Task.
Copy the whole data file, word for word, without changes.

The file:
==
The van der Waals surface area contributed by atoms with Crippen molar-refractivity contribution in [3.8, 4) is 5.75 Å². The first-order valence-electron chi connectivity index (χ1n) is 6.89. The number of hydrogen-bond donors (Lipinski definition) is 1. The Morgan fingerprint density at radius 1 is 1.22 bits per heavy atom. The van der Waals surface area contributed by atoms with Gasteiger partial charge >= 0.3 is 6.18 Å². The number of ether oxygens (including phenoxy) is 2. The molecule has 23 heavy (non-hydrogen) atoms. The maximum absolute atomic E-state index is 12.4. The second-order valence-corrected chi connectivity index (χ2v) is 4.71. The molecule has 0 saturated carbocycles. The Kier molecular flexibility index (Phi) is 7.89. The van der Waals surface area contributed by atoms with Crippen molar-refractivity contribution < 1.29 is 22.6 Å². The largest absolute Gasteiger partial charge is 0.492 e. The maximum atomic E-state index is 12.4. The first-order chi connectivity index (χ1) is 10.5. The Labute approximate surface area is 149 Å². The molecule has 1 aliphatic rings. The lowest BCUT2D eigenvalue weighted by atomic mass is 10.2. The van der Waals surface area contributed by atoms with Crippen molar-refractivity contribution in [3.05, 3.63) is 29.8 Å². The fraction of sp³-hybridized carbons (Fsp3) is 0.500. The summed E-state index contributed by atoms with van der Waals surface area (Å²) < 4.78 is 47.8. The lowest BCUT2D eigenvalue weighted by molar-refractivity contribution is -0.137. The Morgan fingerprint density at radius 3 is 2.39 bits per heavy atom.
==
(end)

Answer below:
The van der Waals surface area contributed by atoms with Crippen molar-refractivity contribution in [3.8, 4) is 5.75 Å². The first-order valence-electron chi connectivity index (χ1n) is 6.89. The number of hydrogen-bond donors (Lipinski definition) is 1. The Morgan fingerprint density at radius 1 is 1.22 bits per heavy atom. The van der Waals surface area contributed by atoms with Gasteiger partial charge >= 0.3 is 6.18 Å². The number of ether oxygens (including phenoxy) is 2. The molecule has 23 heavy (non-hydrogen) atoms. The maximum absolute atomic E-state index is 12.4. The second-order valence-corrected chi connectivity index (χ2v) is 4.71. The molecule has 0 saturated carbocycles. The Kier molecular flexibility index (Phi) is 7.89. The van der Waals surface area contributed by atoms with Crippen molar-refractivity contribution < 1.29 is 22.6 Å². The largest absolute Gasteiger partial charge is 0.492 e. The maximum atomic E-state index is 12.4. The first-order chi connectivity index (χ1) is 10.5. The Labute approximate surface area is 149 Å². The molecule has 1 aliphatic rings. The lowest BCUT2D eigenvalue weighted by atomic mass is 10.2. The van der Waals surface area contributed by atoms with Crippen molar-refractivity contribution in [3.05, 3.63) is 29.8 Å². The fraction of sp³-hybridized carbons (Fsp3) is 0.500. The summed E-state index contributed by atoms with van der Waals surface area (Å²) < 4.78 is 47.8. The lowest BCUT2D eigenvalue weighted by molar-refractivity contribution is -0.137. The Morgan fingerprint density at radius 3 is 2.39 bits per heavy atom.